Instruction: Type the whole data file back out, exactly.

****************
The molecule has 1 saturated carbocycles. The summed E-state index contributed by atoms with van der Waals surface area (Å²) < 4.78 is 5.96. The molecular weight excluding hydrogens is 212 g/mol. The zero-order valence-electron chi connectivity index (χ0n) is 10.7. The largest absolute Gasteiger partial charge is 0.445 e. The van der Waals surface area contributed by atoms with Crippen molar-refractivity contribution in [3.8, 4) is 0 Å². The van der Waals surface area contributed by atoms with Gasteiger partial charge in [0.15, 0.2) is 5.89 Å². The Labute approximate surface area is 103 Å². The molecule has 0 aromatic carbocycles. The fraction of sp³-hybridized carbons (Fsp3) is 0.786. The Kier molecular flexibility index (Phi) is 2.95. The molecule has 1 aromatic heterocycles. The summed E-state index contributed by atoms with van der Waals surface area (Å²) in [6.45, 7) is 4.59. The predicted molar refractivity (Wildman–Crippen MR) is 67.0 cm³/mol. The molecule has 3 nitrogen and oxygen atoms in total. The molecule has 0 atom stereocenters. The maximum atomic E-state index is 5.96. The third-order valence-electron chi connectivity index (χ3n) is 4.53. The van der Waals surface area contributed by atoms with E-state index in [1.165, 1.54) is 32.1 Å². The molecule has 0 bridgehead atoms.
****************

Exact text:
The molecule has 1 saturated carbocycles. The summed E-state index contributed by atoms with van der Waals surface area (Å²) < 4.78 is 5.96. The molecular weight excluding hydrogens is 212 g/mol. The zero-order valence-electron chi connectivity index (χ0n) is 10.7. The largest absolute Gasteiger partial charge is 0.445 e. The van der Waals surface area contributed by atoms with Crippen molar-refractivity contribution in [3.8, 4) is 0 Å². The van der Waals surface area contributed by atoms with Gasteiger partial charge in [0.15, 0.2) is 5.89 Å². The Labute approximate surface area is 103 Å². The molecule has 0 aromatic carbocycles. The fraction of sp³-hybridized carbons (Fsp3) is 0.786. The Kier molecular flexibility index (Phi) is 2.95. The molecule has 1 aromatic heterocycles. The summed E-state index contributed by atoms with van der Waals surface area (Å²) in [6.45, 7) is 4.59. The predicted molar refractivity (Wildman–Crippen MR) is 67.0 cm³/mol. The molecule has 3 nitrogen and oxygen atoms in total. The molecule has 0 atom stereocenters. The maximum atomic E-state index is 5.96. The third-order valence-electron chi connectivity index (χ3n) is 4.53. The van der Waals surface area contributed by atoms with E-state index in [1.165, 1.54) is 32.1 Å². The molecule has 0 bridgehead atoms.